Water Soluble PVOH: The Material Behind the Booming Detergent Pod Market

Water Soluble PVOH: The Material Behind the Booming Detergent Pod Market

Procter & Gamble’s Tide PODS shook up the staid laundry detergent market when they debuted in 2012. Brightly colored mini packs of detergent now hold about 15% of the US laundry detergent market, and most major brand owners offer laundry or dishwasher pods of their own.

Enthusiasm for unit dose detergent was not always a given, though. Procter & Gamble released its first laundry tablet in the 1960s, but the product flopped in the US due to performance drawbacks.  It took an even older technology -- a water soluble polymer called PVOH -- to launch unit dose detergent into the mainstream.

What’s PVOH and How Does It Work?

MonoSol -- the main producer of PVOH film in the US -- developed PVOH in 1953 for use in agrochemical and industrial settings.  PVOH helps prevent direct contact with harmful chemicals, as technicians can simply pour water on PVOH packages to dissolve them and release their contents.

Tide PODS brought unit dose detergent to the consumer market when the timing was just right. Demand for ultra-convenient, single-use products was driving the market like never before. And PVOH resolved previous iterations’ poor performance. Unit dose detergent introduced in previous decades never caught on because the dry, compact tablets usually didn’t dissolve properly.  Water soluble PVOH film, in contrast, encases loose powder and liquid solutions that disperse well in the wash. The soap in these water soluble pods is heavily concentrated to avoid dissolving the PVOH pack from the inside out. 

Unfortunately, the delicate balance between package and product that makes detergent pods possible is also one of the product’s most significant drawbacks.  Since their release, detergent pods have come under fire for the dangers they pose to children.  The pods look like candy or toys, leading to medical emergencies among children who have ingested or otherwise come into contact with the detergent. Because the formula is so concentrated, children have experienced severe effects -- like chemical burns and, in rare cases, coma and death -- that likely would not have occurred with regular detergent.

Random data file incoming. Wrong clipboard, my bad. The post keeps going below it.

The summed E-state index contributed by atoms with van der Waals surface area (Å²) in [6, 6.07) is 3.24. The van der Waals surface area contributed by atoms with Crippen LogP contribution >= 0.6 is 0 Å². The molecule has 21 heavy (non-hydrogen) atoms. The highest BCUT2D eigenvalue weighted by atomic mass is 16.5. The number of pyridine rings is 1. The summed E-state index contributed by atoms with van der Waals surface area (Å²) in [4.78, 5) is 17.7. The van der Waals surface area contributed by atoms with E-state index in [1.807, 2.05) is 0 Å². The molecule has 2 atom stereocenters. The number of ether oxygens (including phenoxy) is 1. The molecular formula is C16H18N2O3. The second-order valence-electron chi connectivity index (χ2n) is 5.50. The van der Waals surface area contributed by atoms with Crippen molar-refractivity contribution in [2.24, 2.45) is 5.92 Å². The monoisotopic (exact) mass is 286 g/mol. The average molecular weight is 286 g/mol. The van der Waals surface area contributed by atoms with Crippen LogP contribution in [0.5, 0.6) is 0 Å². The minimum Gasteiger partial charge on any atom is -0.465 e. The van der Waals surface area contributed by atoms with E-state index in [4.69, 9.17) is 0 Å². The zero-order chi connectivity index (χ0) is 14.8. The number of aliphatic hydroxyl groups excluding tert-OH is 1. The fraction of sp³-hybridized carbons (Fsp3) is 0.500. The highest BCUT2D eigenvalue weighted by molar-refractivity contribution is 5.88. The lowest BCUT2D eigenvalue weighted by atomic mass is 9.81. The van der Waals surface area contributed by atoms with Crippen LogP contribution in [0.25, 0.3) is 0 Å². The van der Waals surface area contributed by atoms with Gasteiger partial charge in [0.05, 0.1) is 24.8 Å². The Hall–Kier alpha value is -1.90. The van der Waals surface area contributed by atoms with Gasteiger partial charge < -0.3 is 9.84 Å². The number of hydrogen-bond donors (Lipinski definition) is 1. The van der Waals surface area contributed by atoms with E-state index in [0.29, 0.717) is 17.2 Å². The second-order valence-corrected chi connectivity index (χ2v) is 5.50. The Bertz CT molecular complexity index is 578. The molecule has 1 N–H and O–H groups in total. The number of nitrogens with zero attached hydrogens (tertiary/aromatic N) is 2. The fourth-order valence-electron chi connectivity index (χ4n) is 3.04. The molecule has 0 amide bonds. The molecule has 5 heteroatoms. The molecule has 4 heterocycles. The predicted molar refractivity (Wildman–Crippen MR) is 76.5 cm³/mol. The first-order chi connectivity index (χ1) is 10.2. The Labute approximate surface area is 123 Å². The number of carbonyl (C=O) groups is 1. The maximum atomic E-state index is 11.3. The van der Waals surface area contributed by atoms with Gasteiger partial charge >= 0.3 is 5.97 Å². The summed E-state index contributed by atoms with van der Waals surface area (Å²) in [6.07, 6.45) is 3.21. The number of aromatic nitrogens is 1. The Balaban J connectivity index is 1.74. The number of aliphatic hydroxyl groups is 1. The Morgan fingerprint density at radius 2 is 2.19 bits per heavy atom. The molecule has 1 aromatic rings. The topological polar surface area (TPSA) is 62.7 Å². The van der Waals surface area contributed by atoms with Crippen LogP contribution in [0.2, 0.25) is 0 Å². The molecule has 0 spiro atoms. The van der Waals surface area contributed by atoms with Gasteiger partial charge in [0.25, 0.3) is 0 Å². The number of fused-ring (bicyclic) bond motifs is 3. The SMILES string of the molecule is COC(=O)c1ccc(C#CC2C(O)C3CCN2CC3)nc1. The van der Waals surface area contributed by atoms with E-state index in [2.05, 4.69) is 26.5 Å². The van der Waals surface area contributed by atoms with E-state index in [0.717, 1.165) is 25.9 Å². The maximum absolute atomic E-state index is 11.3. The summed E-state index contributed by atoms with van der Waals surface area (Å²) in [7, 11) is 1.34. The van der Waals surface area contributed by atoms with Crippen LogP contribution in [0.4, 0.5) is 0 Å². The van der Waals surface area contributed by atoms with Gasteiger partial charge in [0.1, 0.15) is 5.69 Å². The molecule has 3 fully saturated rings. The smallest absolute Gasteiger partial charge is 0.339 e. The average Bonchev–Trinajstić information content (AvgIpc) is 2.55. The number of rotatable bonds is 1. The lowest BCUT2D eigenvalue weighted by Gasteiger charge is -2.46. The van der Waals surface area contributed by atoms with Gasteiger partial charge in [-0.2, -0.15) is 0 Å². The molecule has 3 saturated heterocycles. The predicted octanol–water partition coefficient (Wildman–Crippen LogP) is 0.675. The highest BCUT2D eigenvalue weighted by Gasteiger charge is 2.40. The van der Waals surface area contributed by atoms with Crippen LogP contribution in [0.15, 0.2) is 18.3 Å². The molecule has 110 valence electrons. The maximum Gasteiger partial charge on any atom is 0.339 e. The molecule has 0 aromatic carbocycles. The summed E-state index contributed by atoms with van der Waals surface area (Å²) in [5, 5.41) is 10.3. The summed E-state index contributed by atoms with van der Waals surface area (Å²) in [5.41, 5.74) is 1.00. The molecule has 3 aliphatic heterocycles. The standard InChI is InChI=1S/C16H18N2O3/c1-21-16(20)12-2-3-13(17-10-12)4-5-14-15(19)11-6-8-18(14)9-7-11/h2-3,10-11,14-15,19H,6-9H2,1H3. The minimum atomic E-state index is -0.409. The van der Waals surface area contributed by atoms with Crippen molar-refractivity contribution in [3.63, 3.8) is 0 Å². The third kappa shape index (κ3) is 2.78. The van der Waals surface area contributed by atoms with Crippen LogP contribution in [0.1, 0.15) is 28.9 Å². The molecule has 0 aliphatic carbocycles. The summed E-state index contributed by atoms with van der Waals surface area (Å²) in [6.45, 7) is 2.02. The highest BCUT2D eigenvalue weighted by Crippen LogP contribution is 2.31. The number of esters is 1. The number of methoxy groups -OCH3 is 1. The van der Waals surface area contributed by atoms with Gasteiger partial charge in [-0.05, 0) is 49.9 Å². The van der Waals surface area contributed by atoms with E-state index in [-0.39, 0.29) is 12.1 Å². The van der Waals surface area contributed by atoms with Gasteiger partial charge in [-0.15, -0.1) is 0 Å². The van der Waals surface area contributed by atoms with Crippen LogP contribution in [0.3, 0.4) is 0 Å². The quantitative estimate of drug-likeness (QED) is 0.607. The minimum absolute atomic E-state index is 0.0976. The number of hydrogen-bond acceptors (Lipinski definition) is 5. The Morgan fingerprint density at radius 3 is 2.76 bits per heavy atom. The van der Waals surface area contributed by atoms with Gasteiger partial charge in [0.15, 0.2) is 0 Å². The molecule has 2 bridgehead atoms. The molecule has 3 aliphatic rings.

Even though Procter & Gamble responded to these concerns by including more prominent warning labels and designing childproof containers, recent studies -- like this one led by Johns Hopkins -- suggest that dangerous incidents are on the rise as usage increases. The Consumers Union, the nonprofit that authors Consumer Reports, has even discouraged users from buying the pods at all, one of the strongest recommendations in the organization’s history.

What’s next for PVOH?

Despite such alarming findings, the dangers of these pods do not seem to outweigh their benefits in consumers’ minds; the market is still growing rapidly. MonoSol opened its new DuneLand manufacturing facility last year to produce more PVOH film for unit dose applications, following a decade of capacity expansions.  Demand has been so strong, in fact, that the original plan to install two additional production lines at the plant by 2020 has been ramped up to six lines. 

Yet, MonoSol also seems to be looking beyond detergent for new opportunities, reflecting the possibility of constrained demand and market saturation in the not so distant future.  The company’s Vivos brand is designed for personal care applications and may make tossing a pod of shampoo in your bag for traveling or showering at the gym commonplace.  One of the most innovative uses for PVOH unit dose packs to date is Pacific Shaving Company’s Single-Use Shaving Cream Minis, launched in February of this year.

Still, cosmetic and beauty products contain a significant amount of water and are often used in damp bathrooms and with wet hands, which could result in stickiness or premature breakage.  It’s likely that improvements to PVOH technology will have to be made before such applications become widespread.

Interested to Learn More?

The Freedonia Group’s Industry Study, Packaging Films Market in the US, provides US packaging film demand data, including historical demand and forecasts. It also offers in-depth analysis of the industry, market share of leading packaging film manufacturers, and more.

About the Author:

Ellen Kriz is an Industry Analyst at the Freedonia Group where she covers US polymers & materials markets.

  Industry Studies      Packaging      Plastics & Other Polymers